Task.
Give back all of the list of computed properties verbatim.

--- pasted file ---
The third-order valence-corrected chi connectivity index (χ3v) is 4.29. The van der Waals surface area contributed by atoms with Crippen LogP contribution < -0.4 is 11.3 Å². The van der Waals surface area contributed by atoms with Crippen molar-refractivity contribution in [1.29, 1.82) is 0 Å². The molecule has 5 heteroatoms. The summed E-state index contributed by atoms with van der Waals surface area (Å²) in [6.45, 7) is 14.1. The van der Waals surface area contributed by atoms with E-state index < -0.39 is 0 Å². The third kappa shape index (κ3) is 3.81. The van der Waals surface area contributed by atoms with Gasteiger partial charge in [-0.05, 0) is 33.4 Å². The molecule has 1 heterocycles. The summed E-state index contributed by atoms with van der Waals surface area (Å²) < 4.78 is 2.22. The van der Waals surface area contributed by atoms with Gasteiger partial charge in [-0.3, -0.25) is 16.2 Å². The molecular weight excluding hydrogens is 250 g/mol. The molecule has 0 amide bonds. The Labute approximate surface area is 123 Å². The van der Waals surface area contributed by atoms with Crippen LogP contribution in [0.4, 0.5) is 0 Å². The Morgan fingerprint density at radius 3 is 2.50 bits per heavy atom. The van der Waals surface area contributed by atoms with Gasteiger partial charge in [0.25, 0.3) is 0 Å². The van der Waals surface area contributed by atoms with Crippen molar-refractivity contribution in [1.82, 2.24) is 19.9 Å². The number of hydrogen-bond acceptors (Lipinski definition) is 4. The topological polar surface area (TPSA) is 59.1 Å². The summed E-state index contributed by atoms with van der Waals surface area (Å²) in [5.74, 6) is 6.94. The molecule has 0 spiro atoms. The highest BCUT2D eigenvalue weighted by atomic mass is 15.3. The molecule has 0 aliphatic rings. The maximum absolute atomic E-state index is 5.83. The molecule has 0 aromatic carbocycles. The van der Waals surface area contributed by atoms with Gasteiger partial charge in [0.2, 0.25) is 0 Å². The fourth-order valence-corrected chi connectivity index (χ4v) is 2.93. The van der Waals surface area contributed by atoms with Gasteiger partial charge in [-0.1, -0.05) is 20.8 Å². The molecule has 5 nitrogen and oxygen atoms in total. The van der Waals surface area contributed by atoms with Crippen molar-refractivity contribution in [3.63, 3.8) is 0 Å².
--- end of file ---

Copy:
The third-order valence-corrected chi connectivity index (χ3v) is 4.29. The van der Waals surface area contributed by atoms with Crippen LogP contribution < -0.4 is 11.3 Å². The van der Waals surface area contributed by atoms with Crippen molar-refractivity contribution in [1.29, 1.82) is 0 Å². The molecule has 5 heteroatoms. The summed E-state index contributed by atoms with van der Waals surface area (Å²) in [6.45, 7) is 14.1. The van der Waals surface area contributed by atoms with E-state index < -0.39 is 0 Å². The third kappa shape index (κ3) is 3.81. The van der Waals surface area contributed by atoms with Gasteiger partial charge in [-0.05, 0) is 33.4 Å². The molecule has 1 heterocycles. The summed E-state index contributed by atoms with van der Waals surface area (Å²) < 4.78 is 2.22. The van der Waals surface area contributed by atoms with Gasteiger partial charge in [-0.3, -0.25) is 16.2 Å². The molecular weight excluding hydrogens is 250 g/mol. The molecule has 0 amide bonds. The Labute approximate surface area is 123 Å². The van der Waals surface area contributed by atoms with Crippen LogP contribution in [0.4, 0.5) is 0 Å². The Morgan fingerprint density at radius 3 is 2.50 bits per heavy atom. The van der Waals surface area contributed by atoms with Gasteiger partial charge in [0.25, 0.3) is 0 Å². The van der Waals surface area contributed by atoms with Crippen molar-refractivity contribution in [1.82, 2.24) is 19.9 Å². The number of hydrogen-bond acceptors (Lipinski definition) is 4. The topological polar surface area (TPSA) is 59.1 Å². The summed E-state index contributed by atoms with van der Waals surface area (Å²) in [5.74, 6) is 6.94. The molecule has 0 spiro atoms. The highest BCUT2D eigenvalue weighted by atomic mass is 15.3. The molecule has 0 aliphatic rings. The maximum absolute atomic E-state index is 5.83. The molecule has 0 aromatic carbocycles. The van der Waals surface area contributed by atoms with Gasteiger partial charge in [0.2, 0.25) is 0 Å². The fourth-order valence-corrected chi connectivity index (χ4v) is 2.93. The van der Waals surface area contributed by atoms with Gasteiger partial charge in [-0.1, -0.05) is 20.8 Å². The molecule has 5 nitrogen and oxygen atoms in total. The van der Waals surface area contributed by atoms with Crippen molar-refractivity contribution in [3.63, 3.8) is 0 Å².